Fantasy castle with industrial and colonial foundations
The dominating stone façade of Penrhyn Castle hides more than just its internal red-brick construction. Built in the early 19th century, its formidable architecture, opulent interiors and fine art collection lean on a long history of sugar and slate fortunes, social unrest and the longest-running industrial dispute in British history.
Owned by the Pennant family, Penrhyn is a key example of how wealth derived from slavery shaped the built environment of Wales and underpinned local working histories. A staunch anti-abolitionist, Richard Pennant’s fortune – acquired from sugar plantations in Jamaica that used enslaved labour – funded roads, railways, schools, hotels, workers’ houses, churches and farms in North Wales. The Penrhyn Slate Quarry and Port Penrhyn, established by the Pennants, dominated the Welsh slate industry for almost 150 years. Penrhyn Castle’s vast rooms, rich neo-Norman architecture and opulent furnishings are steeped in these colonial histories.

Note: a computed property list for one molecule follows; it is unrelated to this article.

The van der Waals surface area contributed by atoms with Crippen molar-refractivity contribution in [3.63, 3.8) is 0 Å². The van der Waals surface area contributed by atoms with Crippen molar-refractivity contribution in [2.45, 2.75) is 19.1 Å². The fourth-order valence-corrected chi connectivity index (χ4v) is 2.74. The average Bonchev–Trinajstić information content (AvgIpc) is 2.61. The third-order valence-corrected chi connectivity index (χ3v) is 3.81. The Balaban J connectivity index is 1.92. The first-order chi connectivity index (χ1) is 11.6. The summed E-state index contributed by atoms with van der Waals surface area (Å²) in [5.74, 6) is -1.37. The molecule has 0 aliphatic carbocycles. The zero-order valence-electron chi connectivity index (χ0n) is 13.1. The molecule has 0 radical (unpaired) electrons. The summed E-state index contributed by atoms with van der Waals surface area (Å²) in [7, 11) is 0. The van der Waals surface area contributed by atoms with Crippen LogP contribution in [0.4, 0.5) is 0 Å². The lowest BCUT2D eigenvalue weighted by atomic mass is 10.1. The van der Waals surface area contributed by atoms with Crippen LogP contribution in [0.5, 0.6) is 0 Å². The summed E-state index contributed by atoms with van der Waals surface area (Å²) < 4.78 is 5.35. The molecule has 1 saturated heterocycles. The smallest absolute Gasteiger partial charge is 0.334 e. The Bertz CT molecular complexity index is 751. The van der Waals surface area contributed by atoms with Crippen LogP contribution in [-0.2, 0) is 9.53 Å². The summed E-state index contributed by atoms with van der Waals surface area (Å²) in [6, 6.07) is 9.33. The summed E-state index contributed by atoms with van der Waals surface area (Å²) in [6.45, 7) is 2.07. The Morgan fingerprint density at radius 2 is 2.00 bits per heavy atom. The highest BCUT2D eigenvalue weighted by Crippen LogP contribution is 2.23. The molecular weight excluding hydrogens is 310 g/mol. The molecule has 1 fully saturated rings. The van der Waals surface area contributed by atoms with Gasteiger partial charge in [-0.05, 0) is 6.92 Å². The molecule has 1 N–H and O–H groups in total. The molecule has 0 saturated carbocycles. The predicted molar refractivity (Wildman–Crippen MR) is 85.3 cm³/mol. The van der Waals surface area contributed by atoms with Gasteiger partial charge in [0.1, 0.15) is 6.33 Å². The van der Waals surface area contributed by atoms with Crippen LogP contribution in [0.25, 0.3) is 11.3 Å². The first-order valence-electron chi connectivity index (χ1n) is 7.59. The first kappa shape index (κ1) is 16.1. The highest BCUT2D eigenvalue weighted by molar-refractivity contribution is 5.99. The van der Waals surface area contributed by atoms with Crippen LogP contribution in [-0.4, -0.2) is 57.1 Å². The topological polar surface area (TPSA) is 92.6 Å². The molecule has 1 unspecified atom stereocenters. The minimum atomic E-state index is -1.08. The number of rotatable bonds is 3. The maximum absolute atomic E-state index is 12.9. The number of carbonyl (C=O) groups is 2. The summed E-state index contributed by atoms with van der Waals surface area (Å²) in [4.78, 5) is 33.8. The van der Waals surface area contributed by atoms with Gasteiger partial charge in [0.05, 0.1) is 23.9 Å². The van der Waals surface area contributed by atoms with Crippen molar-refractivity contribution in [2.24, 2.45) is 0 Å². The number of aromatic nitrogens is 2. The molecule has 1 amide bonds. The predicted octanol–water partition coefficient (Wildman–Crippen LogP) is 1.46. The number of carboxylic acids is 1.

Set on the Menai Straits, with a backdrop of Snowdonia’s summits, Penrhyn Castle commands views to its quarry, and to the port from where the slate was exported around the world. It is surrounded by wooded and open parkland, ripe for exploring, and a walled garden that pre-dates the Castle and provides a calm haven for relaxation.